The world practically is empty of ordinary people. That's kind of the point. The Shire is almost unique in having a large, settled population who don't get raided by bands of orcs on regular occasions, and Bree is explicitly the only sizable settlement in a vast area of desolation (as in 'like the size of France maybe?')
I know what he means WRT the films though - the books are full of ordinary people on the rare occasions we get to settlements (Bree and Minas Tirith mostly) but that got cut from the films. In particular Pippin's friendship with Beregond and Bergil, how Faramir's life gets saved by an old woman in the Houses of Healing when Aragorn and Gandalf were stumped (as they say) and so on. We also get reminded of the cost of war when, after the Battle of the Pelennor Fields is won, Tolkien reels off a list of minor characters we met along the way who will never return to their homes.
 

Hendryk

Nothing ever ends
Published by SLP
Location
France
The world practically is empty of ordinary people. That's kind of the point. The Shire is almost unique in having a large, settled population who don't get raided by bands of orcs on regular occasions, and Bree is explicitly the only sizable settlement in a vast area of desolation (as in 'like the size of France maybe?')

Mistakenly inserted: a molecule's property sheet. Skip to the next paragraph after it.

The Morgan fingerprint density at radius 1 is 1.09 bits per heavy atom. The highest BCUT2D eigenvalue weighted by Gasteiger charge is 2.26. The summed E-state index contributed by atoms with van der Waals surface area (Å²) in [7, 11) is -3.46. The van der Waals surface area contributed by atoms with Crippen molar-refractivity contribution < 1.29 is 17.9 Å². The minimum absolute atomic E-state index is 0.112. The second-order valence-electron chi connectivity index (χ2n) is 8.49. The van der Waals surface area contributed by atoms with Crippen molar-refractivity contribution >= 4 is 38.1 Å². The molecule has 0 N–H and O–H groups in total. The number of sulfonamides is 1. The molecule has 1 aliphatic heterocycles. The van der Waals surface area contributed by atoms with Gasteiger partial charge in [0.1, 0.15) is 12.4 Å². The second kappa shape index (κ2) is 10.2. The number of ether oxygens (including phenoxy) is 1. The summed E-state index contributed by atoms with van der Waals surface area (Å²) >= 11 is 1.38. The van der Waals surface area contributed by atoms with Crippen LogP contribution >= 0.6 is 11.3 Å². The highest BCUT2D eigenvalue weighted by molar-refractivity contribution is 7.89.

This begs the question, who's doing all the work necessary to sustain the ruling caste of warrior knights?
 

Thande

Directly Elected Mayor of the Western Hemisphere
Published by SLP
This begs the question, who's doing all the work necessary to sustain the ruling caste of warrior knights?
Again, this gets covered quite a lot in the Minas Tirith chapters (with a chapter devoted to the evacuation of all those people to the countryside of Gondor, and Beregond talking sadly about how Pippin's seeing the city emptied of the bustle of trade and the laughter of children etc.)

It's just the sort of thing they tended to miss out of the films as not shooty arrows flamey trebuchet.
 

Hendryk

Nothing ever ends
Published by SLP
Location
France
It's just the sort of thing they tended to miss out of the films as not shooty arrows flamey trebuchet.